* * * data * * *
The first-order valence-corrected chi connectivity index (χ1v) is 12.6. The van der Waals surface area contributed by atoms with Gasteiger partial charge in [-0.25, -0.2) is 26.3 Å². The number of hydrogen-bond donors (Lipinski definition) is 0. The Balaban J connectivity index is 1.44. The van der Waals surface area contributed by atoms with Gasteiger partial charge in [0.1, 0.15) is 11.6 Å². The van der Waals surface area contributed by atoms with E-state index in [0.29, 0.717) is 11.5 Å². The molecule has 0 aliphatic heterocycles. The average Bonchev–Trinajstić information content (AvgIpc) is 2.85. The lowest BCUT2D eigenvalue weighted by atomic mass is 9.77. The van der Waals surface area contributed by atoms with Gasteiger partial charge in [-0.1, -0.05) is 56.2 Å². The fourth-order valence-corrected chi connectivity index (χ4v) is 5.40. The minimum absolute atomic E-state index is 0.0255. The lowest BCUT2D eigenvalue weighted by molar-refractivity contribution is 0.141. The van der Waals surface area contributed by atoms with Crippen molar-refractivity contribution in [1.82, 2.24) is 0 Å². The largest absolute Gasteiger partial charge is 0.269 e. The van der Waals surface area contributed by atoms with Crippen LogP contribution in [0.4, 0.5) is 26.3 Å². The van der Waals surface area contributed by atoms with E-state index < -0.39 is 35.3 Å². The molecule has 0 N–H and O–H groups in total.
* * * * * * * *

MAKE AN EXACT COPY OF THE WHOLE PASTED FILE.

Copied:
The first-order valence-corrected chi connectivity index (χ1v) is 12.6. The van der Waals surface area contributed by atoms with Gasteiger partial charge in [-0.25, -0.2) is 26.3 Å². The number of hydrogen-bond donors (Lipinski definition) is 0. The Balaban J connectivity index is 1.44. The van der Waals surface area contributed by atoms with Gasteiger partial charge in [0.1, 0.15) is 11.6 Å². The van der Waals surface area contributed by atoms with E-state index in [0.29, 0.717) is 11.5 Å². The molecule has 0 aliphatic heterocycles. The average Bonchev–Trinajstić information content (AvgIpc) is 2.85. The lowest BCUT2D eigenvalue weighted by atomic mass is 9.77. The van der Waals surface area contributed by atoms with Gasteiger partial charge in [-0.1, -0.05) is 56.2 Å². The fourth-order valence-corrected chi connectivity index (χ4v) is 5.40. The minimum absolute atomic E-state index is 0.0255. The lowest BCUT2D eigenvalue weighted by molar-refractivity contribution is 0.141. The van der Waals surface area contributed by atoms with Crippen molar-refractivity contribution in [1.82, 2.24) is 0 Å². The largest absolute Gasteiger partial charge is 0.269 e. The van der Waals surface area contributed by atoms with Crippen LogP contribution in [0.4, 0.5) is 26.3 Å². The van der Waals surface area contributed by atoms with E-state index < -0.39 is 35.3 Å². The molecule has 0 N–H and O–H groups in total.